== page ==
At Rebel, one of the ways we’ve created this opportunity is through weekly 1x1s with each of our team members. Every leader has a 1x1 with each team member once a month. That may seem like a lot, but it keeps the team connected. Leaders get the opportunity to learn more about their team members, chart progress, and better understand their challenges and hurdles. And, team members get face time with leadership that they would not ordinarily have in a remote work setting.

Get clear on expectations.

In the lack of clarity, people formulate their own narratives. In an office environment, some of the workday narratives are inferred through the activities of those around us. But, remotely individuals are left to make assumptions. This can cause conflicts on availability, consistency, productivity, work product, and even priorities. This is where we see businesses get frustrated with the remote work model. We’re quick to assume that individuals know that work expectations apply regardless of whether they work from home or at the office. But, here’s the thing—humans aren’t mind-readers. Get clear on performance expectations and the goal, why the company exists, the value you’re delivering, and why the work they are doing matters.

One of the ways Rebel solves for the lack of clarity is constantly working to get clear on expectations. We do this in a few ways. First, it’s documented. We took the time to create a baseline expectation for what it means to work from home. Second, we measure it. We use our metrics to understand our workflow better. We measure progress and pull team members into conversations about efficiencies, processes, and work product. We work to ensure we’re not just clear, we are super clear on who Rebel is, how we work, what we deliver, and why it all matters. If anyone still has questions, we’re available—because well, we create the opportunity for connection.

lady working remotely on video chat

Over-index on communication.

Communication is necessary regardless of where you work. But, in a remote work setting, communication can single-handedly make or break the infrastructure. Because communication is vitally important for remote work models, leaders can expect to look for various communication methods. This is a space where transparency is valued even more because employees are limited in what they can infer from a remote location. Additionally, it’s entirely fair to expect high levels of communication from your team members. Everyone in the organization should be held to high standards of communication. It breeds community and connection.

This is true for Rebel. We deploy several project management systems and set up clear feedback rounds for client and internal stakeholders. Communication is something that is considered table-stakes for each of our team members. The reality is, that if a remote team isn’t communicating, they aren’t moving forward. It doesn’t get more simple than that.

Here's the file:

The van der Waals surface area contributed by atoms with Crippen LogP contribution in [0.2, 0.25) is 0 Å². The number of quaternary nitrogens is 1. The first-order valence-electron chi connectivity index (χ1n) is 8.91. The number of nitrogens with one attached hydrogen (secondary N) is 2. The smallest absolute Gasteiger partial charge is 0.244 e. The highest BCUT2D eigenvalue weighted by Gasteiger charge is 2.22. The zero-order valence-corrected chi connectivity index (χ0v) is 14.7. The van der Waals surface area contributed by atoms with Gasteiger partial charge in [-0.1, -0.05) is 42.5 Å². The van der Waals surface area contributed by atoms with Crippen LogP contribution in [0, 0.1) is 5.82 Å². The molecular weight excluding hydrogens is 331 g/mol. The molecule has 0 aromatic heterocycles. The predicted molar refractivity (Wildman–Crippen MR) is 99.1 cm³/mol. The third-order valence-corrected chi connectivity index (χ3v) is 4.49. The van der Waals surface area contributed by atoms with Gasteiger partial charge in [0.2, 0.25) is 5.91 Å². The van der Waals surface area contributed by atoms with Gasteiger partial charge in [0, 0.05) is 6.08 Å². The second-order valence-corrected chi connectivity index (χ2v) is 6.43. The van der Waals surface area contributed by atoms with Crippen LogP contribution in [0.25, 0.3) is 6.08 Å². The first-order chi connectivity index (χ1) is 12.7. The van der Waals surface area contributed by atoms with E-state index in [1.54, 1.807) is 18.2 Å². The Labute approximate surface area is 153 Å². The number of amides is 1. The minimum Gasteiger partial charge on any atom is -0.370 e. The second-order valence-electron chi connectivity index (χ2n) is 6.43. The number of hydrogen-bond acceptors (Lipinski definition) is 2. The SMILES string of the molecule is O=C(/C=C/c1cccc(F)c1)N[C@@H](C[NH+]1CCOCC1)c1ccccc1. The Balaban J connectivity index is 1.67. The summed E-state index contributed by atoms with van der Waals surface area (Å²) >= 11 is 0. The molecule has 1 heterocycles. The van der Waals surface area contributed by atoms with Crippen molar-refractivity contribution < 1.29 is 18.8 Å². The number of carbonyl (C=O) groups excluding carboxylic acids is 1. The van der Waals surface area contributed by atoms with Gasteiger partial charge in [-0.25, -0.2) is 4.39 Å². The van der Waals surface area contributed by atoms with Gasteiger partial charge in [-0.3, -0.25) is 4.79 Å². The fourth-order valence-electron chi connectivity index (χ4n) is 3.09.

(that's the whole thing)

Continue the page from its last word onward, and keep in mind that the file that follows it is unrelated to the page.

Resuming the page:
Acknowledge that your culture misfires are only exasperated by remote work models.

It’s near impossible to hide your culture gaps and points of friction. Work culture is critical to the long-term success of the company. However, it’s important to note that remote work models do not hide your culture gaps, they emphasize them. If your culture, at its core, is not inclusive—you will not be inclusive working remotely. If your culture is competitive and demanding—the demands only increase in working remotely. If your culture struggles with follow-through and communication, the work environment only worsens those things. As leaders, it’s critical to define and invest in your culture to be successful at remote work models.

This is one area at Rebel we’ve been working on since day one. Culture is one part of your brand that will not wait for you to define or build it. Left alone, culture will define itself. We started out with a framework of defining culture and iterated it until it worked for Rebel. We scrapped what didn’t work and returned to the drawing board when required. Culture is a constant work in progress, as your business grows and evolves, so does your culture.

Final Thoughts

The reality of remote work isn’t going anywhere. Seventy-seven percent of employees report they are more productive when they work from home. As the world returned to work, 35% of employees can work from home full-time and 23% can do so part-time. In terms of satisfaction, the ability to work remotely increases employee happiness by at least 20%. Employers now find themselves answering the question of remote work models. Perhaps the question is less about work models and more about how as leaders, we manufacture opportunities for inclusivity and purpose from a distance. Perhaps the remote work model has the same issues of work culture we’ve been talking about for a decade, now only with a different application.